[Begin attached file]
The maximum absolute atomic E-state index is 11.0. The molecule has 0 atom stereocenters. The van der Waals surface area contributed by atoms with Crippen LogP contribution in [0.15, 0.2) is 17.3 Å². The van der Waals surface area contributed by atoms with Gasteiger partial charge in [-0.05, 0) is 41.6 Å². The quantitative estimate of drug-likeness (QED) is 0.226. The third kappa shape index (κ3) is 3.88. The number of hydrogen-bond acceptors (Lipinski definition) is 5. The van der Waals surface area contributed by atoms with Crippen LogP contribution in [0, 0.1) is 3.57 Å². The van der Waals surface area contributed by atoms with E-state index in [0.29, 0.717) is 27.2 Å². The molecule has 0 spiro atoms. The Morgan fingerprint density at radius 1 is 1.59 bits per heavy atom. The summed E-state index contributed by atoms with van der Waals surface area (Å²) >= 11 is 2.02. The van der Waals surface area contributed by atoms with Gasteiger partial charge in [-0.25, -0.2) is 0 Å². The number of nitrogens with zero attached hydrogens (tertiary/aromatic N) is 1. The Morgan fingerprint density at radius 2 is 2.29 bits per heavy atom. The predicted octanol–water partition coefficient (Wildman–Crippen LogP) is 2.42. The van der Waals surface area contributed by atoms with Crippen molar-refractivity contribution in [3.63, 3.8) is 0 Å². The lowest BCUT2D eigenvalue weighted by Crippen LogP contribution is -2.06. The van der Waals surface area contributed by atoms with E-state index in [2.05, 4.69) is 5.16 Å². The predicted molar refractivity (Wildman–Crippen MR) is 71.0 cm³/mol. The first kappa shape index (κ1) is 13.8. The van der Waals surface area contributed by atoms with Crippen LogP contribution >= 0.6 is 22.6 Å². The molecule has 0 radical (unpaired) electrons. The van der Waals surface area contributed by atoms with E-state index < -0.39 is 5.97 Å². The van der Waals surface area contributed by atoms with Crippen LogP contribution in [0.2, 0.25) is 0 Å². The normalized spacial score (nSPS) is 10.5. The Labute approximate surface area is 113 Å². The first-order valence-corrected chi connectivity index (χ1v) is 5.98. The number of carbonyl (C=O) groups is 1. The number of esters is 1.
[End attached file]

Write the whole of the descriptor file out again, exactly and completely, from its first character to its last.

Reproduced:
The maximum absolute atomic E-state index is 11.0. The molecule has 0 atom stereocenters. The van der Waals surface area contributed by atoms with Crippen LogP contribution in [0.15, 0.2) is 17.3 Å². The van der Waals surface area contributed by atoms with Gasteiger partial charge in [-0.05, 0) is 41.6 Å². The quantitative estimate of drug-likeness (QED) is 0.226. The third kappa shape index (κ3) is 3.88. The number of hydrogen-bond acceptors (Lipinski definition) is 5. The van der Waals surface area contributed by atoms with Crippen LogP contribution in [0, 0.1) is 3.57 Å². The van der Waals surface area contributed by atoms with E-state index in [0.29, 0.717) is 27.2 Å². The molecule has 0 spiro atoms. The Morgan fingerprint density at radius 1 is 1.59 bits per heavy atom. The summed E-state index contributed by atoms with van der Waals surface area (Å²) >= 11 is 2.02. The van der Waals surface area contributed by atoms with Gasteiger partial charge in [-0.25, -0.2) is 0 Å². The number of nitrogens with zero attached hydrogens (tertiary/aromatic N) is 1. The Morgan fingerprint density at radius 2 is 2.29 bits per heavy atom. The predicted octanol–water partition coefficient (Wildman–Crippen LogP) is 2.42. The van der Waals surface area contributed by atoms with Crippen molar-refractivity contribution in [3.63, 3.8) is 0 Å². The lowest BCUT2D eigenvalue weighted by Crippen LogP contribution is -2.06. The van der Waals surface area contributed by atoms with E-state index in [2.05, 4.69) is 5.16 Å². The predicted molar refractivity (Wildman–Crippen MR) is 71.0 cm³/mol. The first kappa shape index (κ1) is 13.8. The van der Waals surface area contributed by atoms with Crippen LogP contribution >= 0.6 is 22.6 Å². The molecule has 0 radical (unpaired) electrons. The van der Waals surface area contributed by atoms with E-state index < -0.39 is 5.97 Å². The van der Waals surface area contributed by atoms with Crippen LogP contribution in [0.2, 0.25) is 0 Å². The normalized spacial score (nSPS) is 10.5. The Labute approximate surface area is 113 Å². The first-order valence-corrected chi connectivity index (χ1v) is 5.98. The number of carbonyl (C=O) groups is 1. The number of esters is 1.